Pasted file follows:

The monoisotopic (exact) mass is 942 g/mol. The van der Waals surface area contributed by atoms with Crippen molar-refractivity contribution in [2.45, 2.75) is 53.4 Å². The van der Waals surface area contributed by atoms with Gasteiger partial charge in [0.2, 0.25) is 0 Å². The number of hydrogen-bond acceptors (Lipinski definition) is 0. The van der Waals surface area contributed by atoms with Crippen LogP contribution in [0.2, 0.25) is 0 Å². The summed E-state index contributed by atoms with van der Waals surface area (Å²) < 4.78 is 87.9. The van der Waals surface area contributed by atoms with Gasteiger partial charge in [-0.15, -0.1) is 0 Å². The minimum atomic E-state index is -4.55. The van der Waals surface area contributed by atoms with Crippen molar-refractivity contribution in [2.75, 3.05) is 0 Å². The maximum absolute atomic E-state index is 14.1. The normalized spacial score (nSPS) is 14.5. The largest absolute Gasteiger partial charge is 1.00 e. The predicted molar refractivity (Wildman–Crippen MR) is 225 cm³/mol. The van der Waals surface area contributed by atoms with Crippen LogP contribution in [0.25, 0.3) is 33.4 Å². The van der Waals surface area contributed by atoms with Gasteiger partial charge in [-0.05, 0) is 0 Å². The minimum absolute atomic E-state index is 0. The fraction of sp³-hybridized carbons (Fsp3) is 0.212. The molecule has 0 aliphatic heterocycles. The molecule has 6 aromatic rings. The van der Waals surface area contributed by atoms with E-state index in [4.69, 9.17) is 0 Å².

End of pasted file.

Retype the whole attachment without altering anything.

The monoisotopic (exact) mass is 942 g/mol. The van der Waals surface area contributed by atoms with Crippen molar-refractivity contribution in [2.45, 2.75) is 53.4 Å². The van der Waals surface area contributed by atoms with Gasteiger partial charge in [0.2, 0.25) is 0 Å². The number of hydrogen-bond acceptors (Lipinski definition) is 0. The van der Waals surface area contributed by atoms with Crippen LogP contribution in [0.2, 0.25) is 0 Å². The summed E-state index contributed by atoms with van der Waals surface area (Å²) < 4.78 is 87.9. The van der Waals surface area contributed by atoms with Gasteiger partial charge in [-0.15, -0.1) is 0 Å². The minimum atomic E-state index is -4.55. The van der Waals surface area contributed by atoms with Crippen molar-refractivity contribution in [2.75, 3.05) is 0 Å². The maximum absolute atomic E-state index is 14.1. The normalized spacial score (nSPS) is 14.5. The largest absolute Gasteiger partial charge is 1.00 e. The predicted molar refractivity (Wildman–Crippen MR) is 225 cm³/mol. The van der Waals surface area contributed by atoms with Crippen LogP contribution in [0.25, 0.3) is 33.4 Å². The van der Waals surface area contributed by atoms with Gasteiger partial charge in [-0.05, 0) is 0 Å². The minimum absolute atomic E-state index is 0. The fraction of sp³-hybridized carbons (Fsp3) is 0.212. The molecule has 0 aliphatic heterocycles. The molecule has 6 aromatic rings. The van der Waals surface area contributed by atoms with E-state index in [4.69, 9.17) is 0 Å².